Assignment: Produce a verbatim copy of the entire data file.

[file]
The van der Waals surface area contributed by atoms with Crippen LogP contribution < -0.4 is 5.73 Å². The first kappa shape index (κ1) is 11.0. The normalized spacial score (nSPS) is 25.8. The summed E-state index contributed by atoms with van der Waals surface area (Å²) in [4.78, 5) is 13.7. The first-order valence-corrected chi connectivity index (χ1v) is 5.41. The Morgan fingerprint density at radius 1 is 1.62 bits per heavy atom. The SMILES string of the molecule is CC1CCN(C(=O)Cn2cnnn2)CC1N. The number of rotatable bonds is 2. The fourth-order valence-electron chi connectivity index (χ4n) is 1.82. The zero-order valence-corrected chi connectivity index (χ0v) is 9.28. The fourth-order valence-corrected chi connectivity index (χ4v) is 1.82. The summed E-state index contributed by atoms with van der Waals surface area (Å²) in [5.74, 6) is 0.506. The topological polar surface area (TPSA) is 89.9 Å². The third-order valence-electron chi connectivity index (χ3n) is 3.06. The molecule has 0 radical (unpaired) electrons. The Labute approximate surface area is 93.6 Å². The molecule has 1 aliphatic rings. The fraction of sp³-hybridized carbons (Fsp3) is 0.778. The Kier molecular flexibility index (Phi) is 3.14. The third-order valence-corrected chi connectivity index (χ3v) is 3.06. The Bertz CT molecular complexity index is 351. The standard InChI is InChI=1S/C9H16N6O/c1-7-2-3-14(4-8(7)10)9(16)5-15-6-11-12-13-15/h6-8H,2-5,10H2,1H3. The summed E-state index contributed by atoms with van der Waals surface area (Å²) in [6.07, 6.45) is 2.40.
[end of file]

The van der Waals surface area contributed by atoms with Crippen LogP contribution < -0.4 is 5.73 Å². The first kappa shape index (κ1) is 11.0. The normalized spacial score (nSPS) is 25.8. The summed E-state index contributed by atoms with van der Waals surface area (Å²) in [4.78, 5) is 13.7. The first-order valence-corrected chi connectivity index (χ1v) is 5.41. The Morgan fingerprint density at radius 1 is 1.62 bits per heavy atom. The SMILES string of the molecule is CC1CCN(C(=O)Cn2cnnn2)CC1N. The number of rotatable bonds is 2. The fourth-order valence-electron chi connectivity index (χ4n) is 1.82. The zero-order valence-corrected chi connectivity index (χ0v) is 9.28. The fourth-order valence-corrected chi connectivity index (χ4v) is 1.82. The summed E-state index contributed by atoms with van der Waals surface area (Å²) in [5.74, 6) is 0.506. The topological polar surface area (TPSA) is 89.9 Å². The third-order valence-electron chi connectivity index (χ3n) is 3.06. The molecule has 0 radical (unpaired) electrons. The Labute approximate surface area is 93.6 Å². The molecule has 1 aliphatic rings. The fraction of sp³-hybridized carbons (Fsp3) is 0.778. The Kier molecular flexibility index (Phi) is 3.14. The third-order valence-corrected chi connectivity index (χ3v) is 3.06. The Bertz CT molecular complexity index is 351. The standard InChI is InChI=1S/C9H16N6O/c1-7-2-3-14(4-8(7)10)9(16)5-15-6-11-12-13-15/h6-8H,2-5,10H2,1H3. The summed E-state index contributed by atoms with van der Waals surface area (Å²) in [6.07, 6.45) is 2.40.